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Electronic dance music: What happens when the dancing stops?

Electronic dance music producer Joel Zimmerman, aka Deadmau5, worries that the genre is becoming homogenized.

Gloria Nieto/The Globe and Mail

If we take our coaching from Pharrell Williams (and there's no good reason why we should not), we should now be moving to the beat. "Lose yourself to dance," the high-voiced singer-producer instructs on an anthemic disco number from Daft Punk's smash summer album Random Access Memories. And, on Robin Thicke's balmy, cowbell-clanking chart-topper Blurred Lines, it is Williams who implores, "Everybody get up."

We are up. Electronic dance music (EDM) is having its North American moment. The machine-made movement that began with writhing club-set raves and then invaded major pop festivals such as Coachella and Lollapalooza now boasts its own extravaganzas – sizzling spectacles and audio-visual cavalcades at super-duper clubs and wild mega-fests such as the Electric Daisy Carnival in Las Vegas (and now in Chicago and London), where acrobats and LED screens are as vital as sub-bass, bottled water and mood-altering chemicals.

The one thing missing? Dance. No one's moving as the floors get more jammed. "It's hard to dance when you're shoulder to shoulder," says Joel Zimmerman, the Juno-winning laptop auteur and producer better known as Deadmau5. "Maybe it's just matter of physics. Can one dance with less than a foot of personal space?"

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We might find out this weekend, where more than 50,000 people are expected to shuffle off to Toronto's Downsview Park for the second annual VELD Music Festival, a two-day open-air EDM affair with Deadmau5 headlining the fest's closing Sunday-night bill.

Zimmerman, a slightly-built mischievous sort who for this interview does not wear his trademark high-tech mouse helmet, pauses for a second as he reconsiders the question of why people aren't dancing. "Maybe it's just their fault," he offers. "Maybe they don't know how to dance."

Or maybe they do, but their senses are being overloaded. With so much to look at now, dance fests are beginning to resemble stand-and-stare rock concerts.

Commentators speculate about fault lines that are beginning to show on the bubble of EDM. The costs of the elaborate staging and the fees commanded by charismatic genre stars such as Deadmau5 and Tiesto are soaring at a time when the music itself is more homogenized.

Too big to fail? Hardly. The disco craze of the 1970s, which crashed when things got too big, is a cautionary tale for EDM. "Satisfaction came in the chain reaction," the Trammps sang in Disco Inferno back then. "I couldn't get enough, so I had to self-destruct."

Zimmerman has spoken at length about the cookie-cutter nature of current dance music, so I don't bother asking him about the genre's lack of musical adventure. Our chat drifts into a discussion about club culture and, again, the lack of the boogie. "People don't go to nightclubs to dance," he says, with a wave of his hand. "People go to nightclubs to buy bottles. Or to be seen. Or to be seen buying bottles."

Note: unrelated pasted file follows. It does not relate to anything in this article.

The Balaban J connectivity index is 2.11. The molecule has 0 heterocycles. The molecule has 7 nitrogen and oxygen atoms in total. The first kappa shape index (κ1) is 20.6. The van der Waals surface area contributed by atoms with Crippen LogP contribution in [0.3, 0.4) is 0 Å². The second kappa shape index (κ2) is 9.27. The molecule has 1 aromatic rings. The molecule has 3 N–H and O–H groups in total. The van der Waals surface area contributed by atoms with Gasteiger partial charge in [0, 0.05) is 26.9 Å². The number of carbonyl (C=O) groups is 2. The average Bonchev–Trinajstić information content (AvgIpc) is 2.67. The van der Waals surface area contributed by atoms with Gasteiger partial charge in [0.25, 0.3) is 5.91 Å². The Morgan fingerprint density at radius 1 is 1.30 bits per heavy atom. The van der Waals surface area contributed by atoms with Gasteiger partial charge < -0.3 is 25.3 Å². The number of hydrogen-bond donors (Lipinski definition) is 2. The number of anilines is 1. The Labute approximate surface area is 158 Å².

Speaking of clubs, Zimmerman caused a stir with his recent brush with Justin Bieber at Toronto's Cabana Pool Bar. The meeting of the pop-culture princes is bizarre to the mind – like a wary meeting between a tiger and a lion. Zimmerman, a native of Niagara Falls, Ont., got things off on the wrong foot by welcoming Bieber to Canada, a knock at the Baby singer's Americanization. "He was a little put off by that," Zimmerman recalls. Things devolved further when Zimmerman trash-tweeted about Bieber's dominating presence at the club. "Everybody was having a good time, but when he arrived, everything gravitated toward the beautiful gold body of his," explains the knob-tweaking musician, referring to the 19-year-old's toned and tanned physique.

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Zimmerman's sarcastic commentary drew the ire of online Beliebers. Days later he shakes his head at the fierce loyalty of the popstar's legion. "I just wish there was a way to harness that energy and use it for purposes of good," he says, rubbing his tattooed neck in consternation. "Or evil, for that matter. But it's just the most useless force ever."

I didn't ask Zimmerman if anyone was dancing at the Cabana joint. Perhaps there was a sophisticated swaying, or maybe there was no movement at all, save for the frantic unholstering of smartphone cameras.

So now we know why Deadmau5 and Daft Punk wear helmets when they perform. Everybody is digging the music, but no one is dancing. It is a sad development; the headgear of the maestros is there to mask their tears.

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About the Author

Brad Wheeler is an arts reporter with The Globe and Mail. More


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